First, the Big XII.  It's an open secret that the only reason Baylor was included in the initial Big XII was due to the political pressure of then-Texas-Governor (and Baylor Alum) Ann Richards. In fact, Baylor always seemed like the "odd man in" considering that Texas Christian University (a school of similar size, make-up, but with a far better TV market (Ft. Worth vs. Waco) was left out, as was the University of Houston. With Ann Richards (sadly) gone it makes no sense for the powers of the Big XII to act as if Baylor serves any further function within the conference. They should begin preparations to eject them immediately.

Pushing out Baylor and adding back in BYU, Cincinnati and either UCF or UH makes way more sense than allowing Baylor to stay. They've proven that they are incapable of handling big-time college sports and should be immediately shown the door.

Second the NCAA, who gave Southern Methodist University the so-called "death penalty" for paying athletes, should consider the same for Baylor Football. I realize that the common-perception is that the NCAA will "never" issue the death penalty again, but I can think of no better reason for doing so than for an institution that now has a police blotter that included teammate murder, drug dealing, and several convictions and indictments for sexual assault.

While paying players is against the rules, the violations for which Baylor is charged (and, in some cases, has been convicted of) are against the law.  Baylor is not being accused of illegal cash payments, they're being accused of covering up allegations of rape and sexual assault, of failing to suspend players and conducting sham investigations designed to allow players to play, and wins to keep coming.  If they are found guilty of these things they should lose the ability to contest athletic events for a couple of years.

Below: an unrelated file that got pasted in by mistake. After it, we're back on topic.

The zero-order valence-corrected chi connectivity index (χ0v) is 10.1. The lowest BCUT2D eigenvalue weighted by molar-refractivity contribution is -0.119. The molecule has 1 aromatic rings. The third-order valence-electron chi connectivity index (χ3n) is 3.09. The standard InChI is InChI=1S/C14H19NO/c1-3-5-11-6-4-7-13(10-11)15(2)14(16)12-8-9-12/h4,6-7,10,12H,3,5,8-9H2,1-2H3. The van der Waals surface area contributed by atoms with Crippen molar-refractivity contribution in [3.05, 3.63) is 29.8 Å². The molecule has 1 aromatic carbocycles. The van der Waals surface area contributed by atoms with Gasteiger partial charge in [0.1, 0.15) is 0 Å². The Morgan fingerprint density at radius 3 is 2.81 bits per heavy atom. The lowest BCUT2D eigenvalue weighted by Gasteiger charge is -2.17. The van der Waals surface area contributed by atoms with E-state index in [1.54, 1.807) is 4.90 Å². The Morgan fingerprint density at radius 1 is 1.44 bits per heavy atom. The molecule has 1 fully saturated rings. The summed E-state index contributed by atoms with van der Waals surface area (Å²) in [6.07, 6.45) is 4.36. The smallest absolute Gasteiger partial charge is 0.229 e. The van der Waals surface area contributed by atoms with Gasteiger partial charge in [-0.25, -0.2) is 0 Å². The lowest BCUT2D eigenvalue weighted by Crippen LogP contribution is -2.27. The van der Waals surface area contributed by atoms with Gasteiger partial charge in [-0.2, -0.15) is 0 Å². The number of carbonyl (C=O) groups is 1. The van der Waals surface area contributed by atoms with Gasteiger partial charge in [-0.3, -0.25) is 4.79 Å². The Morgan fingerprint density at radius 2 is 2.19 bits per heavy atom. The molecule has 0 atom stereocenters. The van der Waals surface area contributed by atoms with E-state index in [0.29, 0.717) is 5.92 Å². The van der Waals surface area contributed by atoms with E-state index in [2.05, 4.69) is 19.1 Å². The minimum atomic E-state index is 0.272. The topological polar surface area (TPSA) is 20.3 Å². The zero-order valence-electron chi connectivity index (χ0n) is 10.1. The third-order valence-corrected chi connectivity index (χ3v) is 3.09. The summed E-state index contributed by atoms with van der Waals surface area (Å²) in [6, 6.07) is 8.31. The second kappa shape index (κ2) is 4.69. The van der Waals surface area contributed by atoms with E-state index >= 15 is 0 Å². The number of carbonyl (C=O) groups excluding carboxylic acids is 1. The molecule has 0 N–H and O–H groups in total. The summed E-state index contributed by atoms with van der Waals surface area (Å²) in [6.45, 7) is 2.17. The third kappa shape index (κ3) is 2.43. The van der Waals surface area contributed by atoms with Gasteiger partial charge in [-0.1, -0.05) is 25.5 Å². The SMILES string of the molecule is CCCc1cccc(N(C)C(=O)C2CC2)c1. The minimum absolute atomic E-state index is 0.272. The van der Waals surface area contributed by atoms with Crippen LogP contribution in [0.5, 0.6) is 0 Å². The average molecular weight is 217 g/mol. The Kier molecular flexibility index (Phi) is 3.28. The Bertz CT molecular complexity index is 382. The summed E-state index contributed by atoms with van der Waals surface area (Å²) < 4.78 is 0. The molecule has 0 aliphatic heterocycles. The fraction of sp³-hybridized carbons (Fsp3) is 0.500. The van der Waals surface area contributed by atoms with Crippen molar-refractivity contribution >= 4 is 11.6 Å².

I realize that these prescriptions may seem harsh (and unfair to Baylor alums and fans) but apparently harsh is the medicine that Baylor needs.  In their charter, they are a Baptist University that promotes Christian morals and missions. They've clearly lost their way, falling victim to idolatry as they worship at the feet of the Idol that is McLane Stadium.

The Isrealites, having constructed a gold cow to worship while Moses was in the hills, were forced to burn their cow, pour the ashes in a nearby river and drink from it, which made them all sick, in repentance for the act. In the same vein Baylor needs to see their athletic department burned to the ground, and the ashes poured into the Brazos, while Baylor leadership and students become sick from the loss.

The good news is, on the heels of that the Jewish nation built the Tabernacle, which was used to house the Ark of the Covenant, which was installed in the Promised Land after they spent time in the wilderness as punishment.

Baylor needs to have their athletic program torn down, burned and the ground salted from which it sprang.  After they spend some time in the wilderness they can begin to rebuild.  Hopefully whatever they wind up with is built on stronger, more guiding principles than what they have now.